@ I've read several places that stem cell research was the unacknowledged issue of this election, but I haven't really understood just why that would be. I thought Ron Reagan's speech on the subject was exemplary: clear and calm without being boring. And he was very enthusiastically received. I had regarded the issue as a simple Science vs Faith sort of thing until the end of the week, when the real significance of this issue--and Ron Reagan as its spokesman--suddenly dawned on me. These are baby boomers. They want a cure for Alzheimer's. Soon. Before they get old.
[ 08/06/04 ]

@ Jesse worked as an assistant to the media liaisons, people charged with providing the networks with television guests during the convention. Each day of the convention had a theme, and each day's guests were selected to illustrate or support that theme. Everyone who appeared in even a semi-official capacity on behalf of the Democratic National Committee--including the celebrities my office dealt with--was given talking points for the day.

Below is some campaign (or Beltway?) lingo jjg learned as a network liaison:

[ 08/05/04 ]

@ As the week progressed, the Fleet Center became more and more (over)crowded. Celebrities and VIPs flew in to attend the final nights of the convention, and the crowd grew accordingly. Reportedly, access to the Fleet Center was shut down early Wednesday and Thursday nights. I was part of a mob scene at about 7:30 Thursday night. [more...]

I was conducting my charge from an interview behind the podium up to her box on the 5th floor, where I had saved a seat for her. As we approached the escalator, a policeman blocked it and announced that he was shutting down access to the level. Chaos ensued. Dozens of people crowded around the foot of the escalator, waving their credentials and saying things like "But I have a pass for General So-and-So's box!" It was like the US embassy leaving Saigon, only over nothing.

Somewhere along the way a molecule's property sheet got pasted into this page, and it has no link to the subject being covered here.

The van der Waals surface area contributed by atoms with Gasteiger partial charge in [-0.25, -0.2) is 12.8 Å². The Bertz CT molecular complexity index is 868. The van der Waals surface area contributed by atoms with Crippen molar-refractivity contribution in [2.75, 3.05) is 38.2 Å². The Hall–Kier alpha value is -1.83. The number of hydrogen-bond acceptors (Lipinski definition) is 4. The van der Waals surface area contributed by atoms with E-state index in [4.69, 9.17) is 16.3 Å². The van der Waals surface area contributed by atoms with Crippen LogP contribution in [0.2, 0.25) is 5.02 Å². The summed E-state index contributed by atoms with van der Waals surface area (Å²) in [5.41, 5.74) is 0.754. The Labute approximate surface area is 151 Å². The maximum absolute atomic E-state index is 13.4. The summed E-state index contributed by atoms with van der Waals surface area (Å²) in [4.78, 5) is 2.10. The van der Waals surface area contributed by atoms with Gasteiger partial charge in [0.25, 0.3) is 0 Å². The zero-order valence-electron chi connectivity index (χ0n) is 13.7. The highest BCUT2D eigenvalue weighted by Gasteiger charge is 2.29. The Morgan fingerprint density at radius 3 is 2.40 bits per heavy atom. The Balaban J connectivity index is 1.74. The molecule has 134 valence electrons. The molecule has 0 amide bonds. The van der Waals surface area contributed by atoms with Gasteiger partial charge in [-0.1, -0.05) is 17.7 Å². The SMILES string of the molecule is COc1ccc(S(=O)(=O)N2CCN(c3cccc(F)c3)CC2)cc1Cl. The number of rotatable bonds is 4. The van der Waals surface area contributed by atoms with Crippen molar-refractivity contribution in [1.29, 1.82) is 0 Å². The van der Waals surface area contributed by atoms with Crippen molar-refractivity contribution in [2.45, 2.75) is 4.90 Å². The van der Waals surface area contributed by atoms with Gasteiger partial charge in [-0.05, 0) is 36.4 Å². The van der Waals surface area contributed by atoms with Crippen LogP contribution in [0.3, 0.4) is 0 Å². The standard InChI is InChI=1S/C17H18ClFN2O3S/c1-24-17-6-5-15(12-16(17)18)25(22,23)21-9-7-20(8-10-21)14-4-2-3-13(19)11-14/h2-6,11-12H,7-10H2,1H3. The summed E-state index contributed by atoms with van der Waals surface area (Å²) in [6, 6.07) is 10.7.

The policeman kept on warning everyone to move back, or he wouldn't let anyone through, but no one would comply for fear of losing their place. The crowd swelled. People continued to push forward, waving their passes in front of them, trying to make the policeman understand that they were entitled to move to the next floor. It took some time for people to understand that their credentials--which had promised them access--did not guarantee them a reserved spot.

Another policeman appeared, alarmed by the size of the crowd that had collected. "What's going on here?" he asked loudly, as he charged in. The first policeman tried to explain. The new policeman quickly took command. A tall, well-dressed man whispered in his ear, and, after some cajoling, managed to get about a dozen people through. Another man approached him, and then the policeman called out "Who is press? Who here is press?" A dozen more people fought their way through the crowd and were allowed onto the escalator. Everyone had a pass, and everyone felt their case was more important than everyone else's. Then began the negotiations--with occasional successes--as everyone who could get close enough plead their case. It wasn't clear what the criterion was, but everyone who could get the policeman's attention tried to convince him that they were the exceptions who should be allowed passage to their party.